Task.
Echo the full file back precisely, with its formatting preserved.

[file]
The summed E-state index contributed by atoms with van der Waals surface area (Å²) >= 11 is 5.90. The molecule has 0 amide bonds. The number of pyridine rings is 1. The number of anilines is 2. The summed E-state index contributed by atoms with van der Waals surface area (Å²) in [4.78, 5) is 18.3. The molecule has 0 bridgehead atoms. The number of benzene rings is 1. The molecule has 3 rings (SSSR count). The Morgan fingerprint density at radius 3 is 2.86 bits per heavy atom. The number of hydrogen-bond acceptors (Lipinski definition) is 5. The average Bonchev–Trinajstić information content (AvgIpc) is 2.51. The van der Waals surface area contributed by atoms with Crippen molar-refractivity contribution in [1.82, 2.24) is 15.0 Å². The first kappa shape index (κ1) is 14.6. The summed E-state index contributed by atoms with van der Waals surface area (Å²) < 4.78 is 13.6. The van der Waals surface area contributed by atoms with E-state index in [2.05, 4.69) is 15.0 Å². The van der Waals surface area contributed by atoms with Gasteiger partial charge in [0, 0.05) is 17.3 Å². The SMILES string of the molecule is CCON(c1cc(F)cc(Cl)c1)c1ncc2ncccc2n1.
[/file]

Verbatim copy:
The summed E-state index contributed by atoms with van der Waals surface area (Å²) >= 11 is 5.90. The molecule has 0 amide bonds. The number of pyridine rings is 1. The number of anilines is 2. The summed E-state index contributed by atoms with van der Waals surface area (Å²) in [4.78, 5) is 18.3. The molecule has 0 bridgehead atoms. The number of benzene rings is 1. The molecule has 3 rings (SSSR count). The Morgan fingerprint density at radius 3 is 2.86 bits per heavy atom. The number of hydrogen-bond acceptors (Lipinski definition) is 5. The average Bonchev–Trinajstić information content (AvgIpc) is 2.51. The van der Waals surface area contributed by atoms with Crippen molar-refractivity contribution in [1.82, 2.24) is 15.0 Å². The first kappa shape index (κ1) is 14.6. The summed E-state index contributed by atoms with van der Waals surface area (Å²) < 4.78 is 13.6. The van der Waals surface area contributed by atoms with E-state index in [2.05, 4.69) is 15.0 Å². The van der Waals surface area contributed by atoms with Gasteiger partial charge in [0, 0.05) is 17.3 Å². The SMILES string of the molecule is CCON(c1cc(F)cc(Cl)c1)c1ncc2ncccc2n1.